Officials at the Public Health department in Herat province say that 32 new cases of the coronavirus have been registered in the province’s laboratory during the past 24 hours.
The spokesman of Herat Public Health Department, Muhammad Rafiq Sherzai said that 119 Suspected samples of the coronavirus were tested which 32 of them confirmed positive.
The new cases include 20 men and 12 women.
This comes as the total number of confirmed cases of coronavirus in Herat reaches 662 with 19 deaths and 168 recovered patients.
Afghan local officials in Nangarhar province say at least 23 new cases of the coronavirus have been registered in the province’s laboratory which the first positive case of Nuristan is among them.
The Nangarhar governor’s press office in a press release said that the new cases include 11 cases in Nangarhar province, 2 cases in Kunar and one case in Nuristan province.
Previously, Nuristan was the only province of Afghanistan which had no reports of the coronavirus.
As the global fight against COVID-19 continues, Afghanistan is struggling to safely absorb the over 271,000 people who have returned from neighbouring Iran and Pakistan since January at a time when infection rates in the capital are worryingly high.
A key constraint hindering a meaningful response to the pandemic is the low capacity for testing. Eight testing facilities established since January have a daily capacity of 100-150 tests each. However, there is a significant shortage of trained lab technicians and more testing kits are urgently needed.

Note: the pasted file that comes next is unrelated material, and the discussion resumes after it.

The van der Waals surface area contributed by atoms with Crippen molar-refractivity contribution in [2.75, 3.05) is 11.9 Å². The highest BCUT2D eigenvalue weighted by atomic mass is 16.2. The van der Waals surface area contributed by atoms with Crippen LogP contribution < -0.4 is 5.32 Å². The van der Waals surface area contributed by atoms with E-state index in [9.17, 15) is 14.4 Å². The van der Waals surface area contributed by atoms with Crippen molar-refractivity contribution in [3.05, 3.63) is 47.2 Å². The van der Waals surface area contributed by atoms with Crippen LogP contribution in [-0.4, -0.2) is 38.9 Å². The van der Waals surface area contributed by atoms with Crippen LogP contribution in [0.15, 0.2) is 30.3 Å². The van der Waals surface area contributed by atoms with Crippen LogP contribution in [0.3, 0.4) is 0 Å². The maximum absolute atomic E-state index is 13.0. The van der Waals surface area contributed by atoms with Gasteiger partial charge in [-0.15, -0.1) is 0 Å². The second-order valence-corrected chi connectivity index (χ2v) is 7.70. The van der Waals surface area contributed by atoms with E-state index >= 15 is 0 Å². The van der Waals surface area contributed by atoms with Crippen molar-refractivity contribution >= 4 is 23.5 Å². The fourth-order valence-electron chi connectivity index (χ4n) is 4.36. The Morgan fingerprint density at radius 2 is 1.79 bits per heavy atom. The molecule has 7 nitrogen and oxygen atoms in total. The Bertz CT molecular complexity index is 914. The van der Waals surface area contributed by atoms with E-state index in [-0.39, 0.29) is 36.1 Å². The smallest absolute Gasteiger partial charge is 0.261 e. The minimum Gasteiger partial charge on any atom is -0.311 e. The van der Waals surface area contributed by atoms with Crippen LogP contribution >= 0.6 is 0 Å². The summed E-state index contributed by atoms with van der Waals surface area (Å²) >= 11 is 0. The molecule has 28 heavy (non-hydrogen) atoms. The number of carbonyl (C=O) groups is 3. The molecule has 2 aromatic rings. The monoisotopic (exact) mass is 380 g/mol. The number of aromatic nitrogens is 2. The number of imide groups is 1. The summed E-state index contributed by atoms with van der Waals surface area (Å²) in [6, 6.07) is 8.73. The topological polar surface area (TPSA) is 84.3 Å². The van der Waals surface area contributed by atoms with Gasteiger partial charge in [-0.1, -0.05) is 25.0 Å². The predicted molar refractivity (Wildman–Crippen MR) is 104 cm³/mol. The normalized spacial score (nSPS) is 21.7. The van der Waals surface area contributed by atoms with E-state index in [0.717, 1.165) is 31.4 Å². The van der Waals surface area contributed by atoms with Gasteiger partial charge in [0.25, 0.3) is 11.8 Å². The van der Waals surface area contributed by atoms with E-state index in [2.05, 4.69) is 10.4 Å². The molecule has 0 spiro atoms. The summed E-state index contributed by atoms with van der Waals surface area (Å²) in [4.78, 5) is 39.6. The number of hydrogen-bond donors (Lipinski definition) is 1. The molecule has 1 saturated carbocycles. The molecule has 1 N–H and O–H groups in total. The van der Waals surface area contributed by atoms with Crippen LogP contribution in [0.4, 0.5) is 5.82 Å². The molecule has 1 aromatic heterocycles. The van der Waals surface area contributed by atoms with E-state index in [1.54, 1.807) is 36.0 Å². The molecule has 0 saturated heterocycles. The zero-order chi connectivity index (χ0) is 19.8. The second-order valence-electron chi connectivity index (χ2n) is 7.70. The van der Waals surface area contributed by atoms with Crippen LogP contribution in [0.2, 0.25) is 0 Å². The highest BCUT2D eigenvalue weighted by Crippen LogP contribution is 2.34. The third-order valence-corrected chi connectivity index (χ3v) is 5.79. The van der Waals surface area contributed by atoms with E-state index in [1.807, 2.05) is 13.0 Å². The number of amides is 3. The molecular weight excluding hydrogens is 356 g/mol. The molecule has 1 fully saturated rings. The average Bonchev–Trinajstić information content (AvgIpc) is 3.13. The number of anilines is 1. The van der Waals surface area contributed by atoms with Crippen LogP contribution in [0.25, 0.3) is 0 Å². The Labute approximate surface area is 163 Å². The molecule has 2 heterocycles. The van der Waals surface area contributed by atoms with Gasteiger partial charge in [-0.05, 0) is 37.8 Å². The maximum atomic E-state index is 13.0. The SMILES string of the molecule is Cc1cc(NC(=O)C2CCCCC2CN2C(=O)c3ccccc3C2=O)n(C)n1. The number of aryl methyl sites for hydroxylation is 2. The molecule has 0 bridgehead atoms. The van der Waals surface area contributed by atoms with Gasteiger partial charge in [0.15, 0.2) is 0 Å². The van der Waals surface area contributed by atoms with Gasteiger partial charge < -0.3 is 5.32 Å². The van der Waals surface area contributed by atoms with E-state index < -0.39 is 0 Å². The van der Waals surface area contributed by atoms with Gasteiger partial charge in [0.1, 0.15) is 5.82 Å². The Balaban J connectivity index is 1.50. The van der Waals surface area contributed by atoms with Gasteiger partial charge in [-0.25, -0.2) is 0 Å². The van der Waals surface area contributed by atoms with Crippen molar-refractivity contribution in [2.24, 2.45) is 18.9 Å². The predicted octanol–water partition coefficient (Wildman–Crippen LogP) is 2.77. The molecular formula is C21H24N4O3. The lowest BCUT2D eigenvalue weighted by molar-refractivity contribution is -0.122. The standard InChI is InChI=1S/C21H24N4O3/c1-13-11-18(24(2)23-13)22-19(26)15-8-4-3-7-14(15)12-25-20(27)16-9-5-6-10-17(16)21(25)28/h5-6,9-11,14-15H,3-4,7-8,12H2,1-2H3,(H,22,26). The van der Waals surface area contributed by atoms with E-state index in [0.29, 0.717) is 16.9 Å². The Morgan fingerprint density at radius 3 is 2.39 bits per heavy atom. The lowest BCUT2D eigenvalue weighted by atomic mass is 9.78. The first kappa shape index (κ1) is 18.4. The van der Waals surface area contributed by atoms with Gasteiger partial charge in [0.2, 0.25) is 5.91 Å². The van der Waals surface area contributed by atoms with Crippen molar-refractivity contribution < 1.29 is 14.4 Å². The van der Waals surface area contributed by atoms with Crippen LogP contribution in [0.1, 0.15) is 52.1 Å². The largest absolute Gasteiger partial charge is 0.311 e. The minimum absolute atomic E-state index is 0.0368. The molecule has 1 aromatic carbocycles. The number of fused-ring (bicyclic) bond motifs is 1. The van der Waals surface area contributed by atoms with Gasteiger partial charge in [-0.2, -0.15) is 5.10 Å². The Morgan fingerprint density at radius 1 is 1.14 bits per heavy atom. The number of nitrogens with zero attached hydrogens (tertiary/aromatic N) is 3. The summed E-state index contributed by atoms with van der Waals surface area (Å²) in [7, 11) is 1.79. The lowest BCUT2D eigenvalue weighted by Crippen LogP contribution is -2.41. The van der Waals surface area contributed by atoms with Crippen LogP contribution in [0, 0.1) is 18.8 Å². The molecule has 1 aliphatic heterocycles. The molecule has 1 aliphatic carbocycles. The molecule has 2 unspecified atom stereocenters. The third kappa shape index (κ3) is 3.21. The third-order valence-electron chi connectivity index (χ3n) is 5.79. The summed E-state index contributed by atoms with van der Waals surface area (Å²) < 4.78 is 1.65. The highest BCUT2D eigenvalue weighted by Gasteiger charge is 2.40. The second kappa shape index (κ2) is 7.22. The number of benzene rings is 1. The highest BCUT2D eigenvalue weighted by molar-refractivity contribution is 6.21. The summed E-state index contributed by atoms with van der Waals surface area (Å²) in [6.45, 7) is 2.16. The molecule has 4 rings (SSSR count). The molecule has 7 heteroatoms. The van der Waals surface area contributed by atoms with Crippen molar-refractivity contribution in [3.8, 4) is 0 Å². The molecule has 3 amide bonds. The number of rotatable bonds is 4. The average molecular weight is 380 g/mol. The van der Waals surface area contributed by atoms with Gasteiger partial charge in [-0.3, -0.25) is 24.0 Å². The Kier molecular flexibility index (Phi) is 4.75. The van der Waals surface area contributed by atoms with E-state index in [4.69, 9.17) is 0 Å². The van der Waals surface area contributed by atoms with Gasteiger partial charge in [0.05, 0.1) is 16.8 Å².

The grave concern is that Afghanistan has extremely limited infrastructure to treat severe cases. Life expectancy is only 50 years for both genders and a high percentage of the population have pre-existing conditions such as TB, HIV-AIDS, malnutrition, cancer and heart and lung diseases, with environmental pollution another major factor in general population health.
“Movement and quarantine restrictions have a limited impact despite being in place countrywide but based on the socio-economic realities in the country – families cannot go for more than a few days without working in order to keep themselves afloat,” explained Nicholas Bishop, Emergency Response Officer with IOM Afghanistan.
“Hence, the out-migration trend back to Iran resumed two weeks where people are desperate to feed their families,”
Social distancing is unfeasible in a country where the average family size is seven and most people live in small, confined, one room homes with poor ventilation.
“In rural areas, there is a major gap in awareness. A recent community perception survey carried out by a grouping of NGOs showing 60 per cent of residents were uninformed about COVID-19,” Bishop added.
Further exacerbating the COVID-19 response is the expansion of the conflict over the past three months where security incidents and lack of access to non-government controlled areas means that there is no testing in over 30 per cent of the country.
“We may be missing the profound impact of the disease in these areas where the international community is receiving multiple requests for support for health care,” Bishop said.
Despite these seemingly insurmountable challenges, IOM says it is actively responding to COVID-19 in close partnership with the Ministry of Public Health and the WHO with over 100 health staff deployed to border level surveillance, health facility-based interventions and mobile health teams.